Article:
Materials Seminar - Fall 2018

Randy Fishman 

 The Dynamical Fingerprints of Multiferroic Materials

Randy Fishman, PhD
Distinguished R&D Research Scientist,
Oak Ridge National Lab, Oak Ridge, Tennessee
September 14, 2018
1:00 - 2:00 p.m.
Science Hall W1002

Inelastic neutron-scattering and optical measurements provide the dynamical “fingerprint” for the multiferroic state of a material with coupled electrical and magnetic properties. These experimental techniques have been used to identify the spiral and cycloidal spin states in two very different multiferroic materials: 3.5\% Ga-doped CuFeO2 and pure BiFeO3. By comparing the observed and calculated spectrum of spin excitations, we conclude that the magnetic ground state of doped CuFeO2 is a distorted spiral with a distribution of turn angles. Spectroscopic measurements of BiFeO3 in a magnetic field reveal that the magnetic state is a cycloid that tilts from one hexagonal layer to the next. For both materials, comparison between theory and experiment is used to evaluate the microscopic interactions responsible for the magnetic state and its multiferroic behavior.

Christine Langton

Cementitious Material Manufacture, Applications and Challenges

Christine A. Langton, PhD
Sr. Advisory Scientist,
Savannah River National Laboratory, Aiken, SC
September 28, 2018
4:00 - 5:00 p.m.
Science Hall W1002

Cementitious materials are the most commonly used construction materials in the world. Plasters, mortars and concretes are the oldest engineered, multi component, building materials. Cement chemistries, manufacturing methods, and mix designs have evolved and matured over more than a thousand years. However, the magnitude and diversity of the applications, desire for increased performance and environmental issues associated with these materials demand continuous technology development. An overview of inorganic cements and cementitious materials will be provided along with global challenges associated with these materials. Examples of applications and technology needs associated with energy production will be discussed. In addition, new cementitious materials designed and implemented by the Savannah River National Laboratory for the US Department of Energy (DOE) legacy waste management program will be described.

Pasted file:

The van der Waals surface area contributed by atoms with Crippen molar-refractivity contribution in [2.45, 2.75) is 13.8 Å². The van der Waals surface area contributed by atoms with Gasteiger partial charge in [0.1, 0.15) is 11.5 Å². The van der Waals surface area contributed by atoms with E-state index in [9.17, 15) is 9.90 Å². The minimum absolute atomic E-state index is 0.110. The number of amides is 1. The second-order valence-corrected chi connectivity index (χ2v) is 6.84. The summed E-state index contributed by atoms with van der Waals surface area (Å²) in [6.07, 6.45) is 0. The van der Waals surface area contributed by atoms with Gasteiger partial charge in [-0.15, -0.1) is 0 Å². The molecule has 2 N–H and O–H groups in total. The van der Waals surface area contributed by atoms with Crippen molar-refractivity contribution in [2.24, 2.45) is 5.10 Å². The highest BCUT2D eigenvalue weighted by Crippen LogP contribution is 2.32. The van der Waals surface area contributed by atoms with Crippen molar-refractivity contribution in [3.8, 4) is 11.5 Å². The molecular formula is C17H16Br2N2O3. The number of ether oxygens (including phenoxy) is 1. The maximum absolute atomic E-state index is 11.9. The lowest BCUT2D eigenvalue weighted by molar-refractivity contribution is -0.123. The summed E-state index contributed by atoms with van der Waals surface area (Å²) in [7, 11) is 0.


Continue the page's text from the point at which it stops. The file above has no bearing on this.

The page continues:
James Burgess

Biological Structures on Solid electrodes for Diagnostics Sensing

James Burgess
The Graduate School
Augusta University
Adjunct Professor of Chemistry
Case Western Reserve University
November 16, 2018
1:00 - 2:00 p.m.
Science Hall W1002

Methods for microelectrode detection of cholesterol diffusion at the surface of cell(s) have been developed for single cell studies, mouse tissues, and the human mucosa (inner cheek). As summarized in our recent review article, cholesterol is a tightly regulated major structural component of the cell plasma membrane (PM) where if forms stoichiometric complexes with phospholipids and sphingolipids. The term “active cholesterol” refers to PM cholesterol not complexed to lipids, a cholesterol state that arises above a threshold mole fraction of cholesterol in the PM. Active cholesterol level in the PM provides a control mechanism for cellular cholesterol homeostasis through its recognition by membrane bound proteins that activate genes of cholesterol synthesis enzymes. Uptake of LDL (bad cholesterol), production and release of HDL (good cholesterol) as well as reversible storage of cholesterol by covalent modification are also regulated and dependent on PM cholesterol (thermodynamic) activity: active cholesterol. The amount of active cholesterol in the PM also exhibits a regulatory role in basal activity of several biomolecular processes by direct binding to proteins and by indirect local environmental effects within the PM. For these reasons, active cholesterol is a key general biomarker for cellular dysfunction and we have demonstrated that it has specific relevance to the cystic fibrosis disease state in cell and animal models. Continuing collaboration with Tom Kelley in the Departments of Pediatrics and Pharmacology at Case Western Reserve University, we aim to extend these trends to cystic fibrosis in humans to provide diagnostic and management monitoring as well as to increase our basic understanding of disease pathology at the cellular level. The general electrochemical platform is also proposed for bloodless glucose analysis at the mucosa as a means of preventing transmission of pathogens in healthcare settings. Batch-produced sensor chips are being developed using state of the art micro/nano-manufacturing techniques through collaboration with Minchul Shin in the Department of Mechanical Engineering at Georgia Southern University.